Seamless cash flow is not the only consideration businesses have when debating whether to adopt real-time payments on the RTP network, Carter noted. Businesses also prioritize having up-to-date financial status data that will enable them to carefully oversee liquidity across all their various bank accounts and to make accurate decisions.

U.S. Bank has found that some business clients are cautious about sending and receiving payments via 24/7 rails until they understand how the financial reporting will be handled so they can maintain accurate data visibility in a faster transaction environment.

“We’ve had conversations with businesses that want to understand, ‘OK, if I get a real-time payment at 1 a.m. on a Sunday, how is that going to impact my [cash] position? Is it going to flow into my reporting in a way I can easily adjust to, or will [the bank] start sending me reports on Sunday as well?’” Carter said.

These kinds of concerns have led to companies being somewhat slower to adopt the RTP network for B2B use cases, he said, instead focusing on using the network for simpler situations like delivering payroll, insurance claim disbursements and other funds to consumers who do not need that same level of financial data.

“On the consumer side, [cash flow reporting is] not a concern,” Carter said. “If you’re expecting to be paid, whether that’s for your expenses, payroll or commission, you just want the funds to arrive as quickly as possible and aren’t worried about how that impacts your positions across multiple banking relationships.”

Accelerating Payroll

Delivering quick payroll is a prime concern for many companies, and employers looking to improve how they deliver earnings to employees often consider options like payment apps, push-to-card disbursements and the RTP network. Push-to-card offerings are reportedly particularly useful in paying unbanked employees quickly by providing alternatives to paper checks. Carter noted that payroll transactions sent to prepaid cards or digital wallets are often secured via tokenization — a desirable feature. This security measure ensures that unique, one-time codes are transmitted in place of account information and other sensitive data, preventing hackers from being able to steal and use the details.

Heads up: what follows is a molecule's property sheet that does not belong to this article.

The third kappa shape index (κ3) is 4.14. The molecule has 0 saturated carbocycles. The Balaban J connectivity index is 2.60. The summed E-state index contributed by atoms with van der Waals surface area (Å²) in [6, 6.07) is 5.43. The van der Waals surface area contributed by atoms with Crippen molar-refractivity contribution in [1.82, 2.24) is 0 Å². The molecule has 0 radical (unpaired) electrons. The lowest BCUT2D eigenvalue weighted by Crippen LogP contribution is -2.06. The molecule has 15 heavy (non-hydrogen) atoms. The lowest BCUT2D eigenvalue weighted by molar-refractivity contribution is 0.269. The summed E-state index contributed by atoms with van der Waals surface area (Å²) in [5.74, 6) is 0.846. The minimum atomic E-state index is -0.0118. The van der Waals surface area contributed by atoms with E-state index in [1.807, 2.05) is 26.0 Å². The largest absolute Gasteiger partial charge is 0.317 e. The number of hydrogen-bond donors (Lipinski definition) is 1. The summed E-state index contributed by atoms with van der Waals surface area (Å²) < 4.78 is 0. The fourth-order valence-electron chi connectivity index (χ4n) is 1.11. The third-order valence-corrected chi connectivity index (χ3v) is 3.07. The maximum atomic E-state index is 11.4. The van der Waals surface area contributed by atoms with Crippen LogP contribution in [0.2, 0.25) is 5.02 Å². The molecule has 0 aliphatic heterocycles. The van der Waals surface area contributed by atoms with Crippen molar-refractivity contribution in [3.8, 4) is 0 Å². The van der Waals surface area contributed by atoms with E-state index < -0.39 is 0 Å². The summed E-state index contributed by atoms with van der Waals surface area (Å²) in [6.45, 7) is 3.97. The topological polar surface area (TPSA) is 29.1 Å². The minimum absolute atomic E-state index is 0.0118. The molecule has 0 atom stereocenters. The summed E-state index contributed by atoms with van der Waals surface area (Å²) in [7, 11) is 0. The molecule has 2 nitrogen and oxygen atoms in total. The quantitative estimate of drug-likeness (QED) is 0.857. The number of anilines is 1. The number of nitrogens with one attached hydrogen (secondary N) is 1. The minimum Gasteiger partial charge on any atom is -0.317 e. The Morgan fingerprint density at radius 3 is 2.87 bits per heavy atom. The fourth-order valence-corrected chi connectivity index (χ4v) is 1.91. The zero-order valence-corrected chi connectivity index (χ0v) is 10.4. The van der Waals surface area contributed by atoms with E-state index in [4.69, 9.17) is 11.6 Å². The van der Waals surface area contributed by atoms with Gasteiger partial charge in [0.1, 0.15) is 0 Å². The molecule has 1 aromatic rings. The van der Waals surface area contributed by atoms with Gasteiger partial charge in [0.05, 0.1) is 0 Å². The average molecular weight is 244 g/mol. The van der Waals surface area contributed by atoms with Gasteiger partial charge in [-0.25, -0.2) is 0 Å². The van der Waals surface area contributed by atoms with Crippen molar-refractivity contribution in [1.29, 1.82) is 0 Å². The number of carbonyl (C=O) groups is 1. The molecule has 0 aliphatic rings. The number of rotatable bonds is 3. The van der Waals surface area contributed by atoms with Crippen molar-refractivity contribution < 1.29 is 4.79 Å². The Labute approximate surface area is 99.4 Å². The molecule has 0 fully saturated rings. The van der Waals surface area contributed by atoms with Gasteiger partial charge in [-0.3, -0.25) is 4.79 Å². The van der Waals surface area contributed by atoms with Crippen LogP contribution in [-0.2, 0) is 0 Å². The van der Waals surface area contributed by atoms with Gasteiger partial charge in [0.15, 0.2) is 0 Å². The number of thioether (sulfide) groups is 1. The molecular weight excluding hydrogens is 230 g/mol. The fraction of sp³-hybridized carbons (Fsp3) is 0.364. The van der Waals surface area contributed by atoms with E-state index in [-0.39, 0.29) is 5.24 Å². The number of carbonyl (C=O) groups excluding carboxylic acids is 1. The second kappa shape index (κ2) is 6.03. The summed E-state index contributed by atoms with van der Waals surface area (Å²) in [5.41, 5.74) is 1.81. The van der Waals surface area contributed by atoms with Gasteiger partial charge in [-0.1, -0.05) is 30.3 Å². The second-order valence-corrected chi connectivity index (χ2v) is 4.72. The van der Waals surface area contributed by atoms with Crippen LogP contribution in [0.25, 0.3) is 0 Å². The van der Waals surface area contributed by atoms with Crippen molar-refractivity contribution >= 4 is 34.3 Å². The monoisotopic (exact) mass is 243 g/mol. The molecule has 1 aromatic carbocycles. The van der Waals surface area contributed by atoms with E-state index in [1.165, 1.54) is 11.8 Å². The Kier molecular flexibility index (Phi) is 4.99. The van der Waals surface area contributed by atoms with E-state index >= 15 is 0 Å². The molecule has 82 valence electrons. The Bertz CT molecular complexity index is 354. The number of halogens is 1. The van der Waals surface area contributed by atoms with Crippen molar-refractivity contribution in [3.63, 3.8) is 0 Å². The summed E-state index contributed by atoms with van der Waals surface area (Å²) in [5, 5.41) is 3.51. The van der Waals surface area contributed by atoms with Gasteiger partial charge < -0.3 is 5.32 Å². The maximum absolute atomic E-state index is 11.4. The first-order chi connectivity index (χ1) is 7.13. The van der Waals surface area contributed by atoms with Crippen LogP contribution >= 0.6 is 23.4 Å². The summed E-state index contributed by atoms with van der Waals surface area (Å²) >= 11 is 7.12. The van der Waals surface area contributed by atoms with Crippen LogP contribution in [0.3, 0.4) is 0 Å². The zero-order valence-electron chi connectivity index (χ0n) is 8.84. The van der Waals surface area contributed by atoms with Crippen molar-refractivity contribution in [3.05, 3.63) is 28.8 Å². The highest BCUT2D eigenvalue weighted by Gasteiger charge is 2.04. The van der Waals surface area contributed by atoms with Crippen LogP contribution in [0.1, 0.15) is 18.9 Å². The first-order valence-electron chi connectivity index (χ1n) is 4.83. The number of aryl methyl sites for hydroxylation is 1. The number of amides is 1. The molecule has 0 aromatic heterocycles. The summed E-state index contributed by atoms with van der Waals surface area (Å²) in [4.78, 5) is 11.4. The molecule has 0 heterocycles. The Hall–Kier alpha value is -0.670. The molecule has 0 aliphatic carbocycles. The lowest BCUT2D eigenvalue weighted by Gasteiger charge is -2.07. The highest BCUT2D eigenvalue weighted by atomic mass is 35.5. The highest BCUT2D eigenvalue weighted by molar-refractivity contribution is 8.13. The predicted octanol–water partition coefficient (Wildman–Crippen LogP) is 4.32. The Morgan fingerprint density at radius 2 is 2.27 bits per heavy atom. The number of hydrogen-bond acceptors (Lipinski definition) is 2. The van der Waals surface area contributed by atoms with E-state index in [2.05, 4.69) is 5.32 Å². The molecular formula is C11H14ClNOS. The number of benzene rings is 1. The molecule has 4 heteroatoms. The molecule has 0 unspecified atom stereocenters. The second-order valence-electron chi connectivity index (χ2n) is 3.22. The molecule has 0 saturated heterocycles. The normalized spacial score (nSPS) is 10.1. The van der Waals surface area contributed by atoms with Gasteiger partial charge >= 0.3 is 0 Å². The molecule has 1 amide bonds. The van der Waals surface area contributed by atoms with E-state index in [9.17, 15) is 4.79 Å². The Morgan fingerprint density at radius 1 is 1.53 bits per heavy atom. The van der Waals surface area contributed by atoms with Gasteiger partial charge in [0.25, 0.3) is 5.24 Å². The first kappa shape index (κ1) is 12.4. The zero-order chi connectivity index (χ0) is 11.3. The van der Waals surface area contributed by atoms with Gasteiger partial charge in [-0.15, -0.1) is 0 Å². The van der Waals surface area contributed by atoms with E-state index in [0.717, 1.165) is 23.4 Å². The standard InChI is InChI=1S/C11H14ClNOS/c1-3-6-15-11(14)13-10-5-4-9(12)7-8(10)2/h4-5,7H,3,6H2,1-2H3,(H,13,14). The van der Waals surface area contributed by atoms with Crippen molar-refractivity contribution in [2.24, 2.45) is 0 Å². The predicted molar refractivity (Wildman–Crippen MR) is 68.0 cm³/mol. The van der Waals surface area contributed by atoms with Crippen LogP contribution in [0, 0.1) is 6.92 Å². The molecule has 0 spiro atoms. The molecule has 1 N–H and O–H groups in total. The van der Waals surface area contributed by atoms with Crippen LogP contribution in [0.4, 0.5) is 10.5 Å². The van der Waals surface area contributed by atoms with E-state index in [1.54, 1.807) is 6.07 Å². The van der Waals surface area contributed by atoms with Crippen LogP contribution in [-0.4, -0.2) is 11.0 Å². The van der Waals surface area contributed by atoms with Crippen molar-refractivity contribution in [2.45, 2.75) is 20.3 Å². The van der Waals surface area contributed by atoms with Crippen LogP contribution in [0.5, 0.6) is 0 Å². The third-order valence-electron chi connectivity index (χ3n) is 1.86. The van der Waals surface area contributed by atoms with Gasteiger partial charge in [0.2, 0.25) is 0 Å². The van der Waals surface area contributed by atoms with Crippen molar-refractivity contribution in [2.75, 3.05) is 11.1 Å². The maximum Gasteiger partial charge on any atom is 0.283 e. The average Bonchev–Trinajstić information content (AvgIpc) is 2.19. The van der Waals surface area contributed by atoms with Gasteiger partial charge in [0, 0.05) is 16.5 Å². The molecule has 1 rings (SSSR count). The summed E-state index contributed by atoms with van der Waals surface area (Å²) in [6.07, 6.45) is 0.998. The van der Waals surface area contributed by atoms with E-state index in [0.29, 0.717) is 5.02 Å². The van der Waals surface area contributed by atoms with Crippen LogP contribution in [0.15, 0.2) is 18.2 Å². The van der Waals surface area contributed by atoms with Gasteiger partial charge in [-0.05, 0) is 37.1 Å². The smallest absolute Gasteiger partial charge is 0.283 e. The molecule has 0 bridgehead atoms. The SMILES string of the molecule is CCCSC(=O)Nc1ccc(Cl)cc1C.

Using the RTP network can be simpler and more compelling for some types of businesses, such as those already accustomed to delivering payroll via ACH direct deposit. These employers may find it easy to transition to the RTP network because they have already collected the bank account details needed for delivering such payments, according to Carter.

“Customers used to making payments via ACH are already going to have [routing numbers] and [demand deposit account details] associated with those employees or contractors who are going to be receiving funds, so transitioning over to an RTP [network] solution is seamless,” he said. “All they need to do is take the same details they had in the ACH file and put it into an RTP [network] file.”

Employers using the RTP network can also avoid concerning themselves with maintaining payment card industry (PCI) compliance — a must for businesses using push-to-card options — or with having to introduce workers to new tools like payment apps. The RTP network still comes with limitations, however, as companies seeking to leverage this method must ensure that their employees hold bank accounts at FIs participating in the network. Fifty-six percent of demand deposit accounts in the U.S. are connected to the network at present, and more are expected to join over time.

Businesses are facing an economic environment in which fast disbursements of vendor payments and employee payroll are increasingly important, and they will need to carefully select the payment tools that can help them tackle this need. Different priorities around budget, data management and adoption processes will lead companies to specific tools, even as they work toward the common goal of swifter transactions.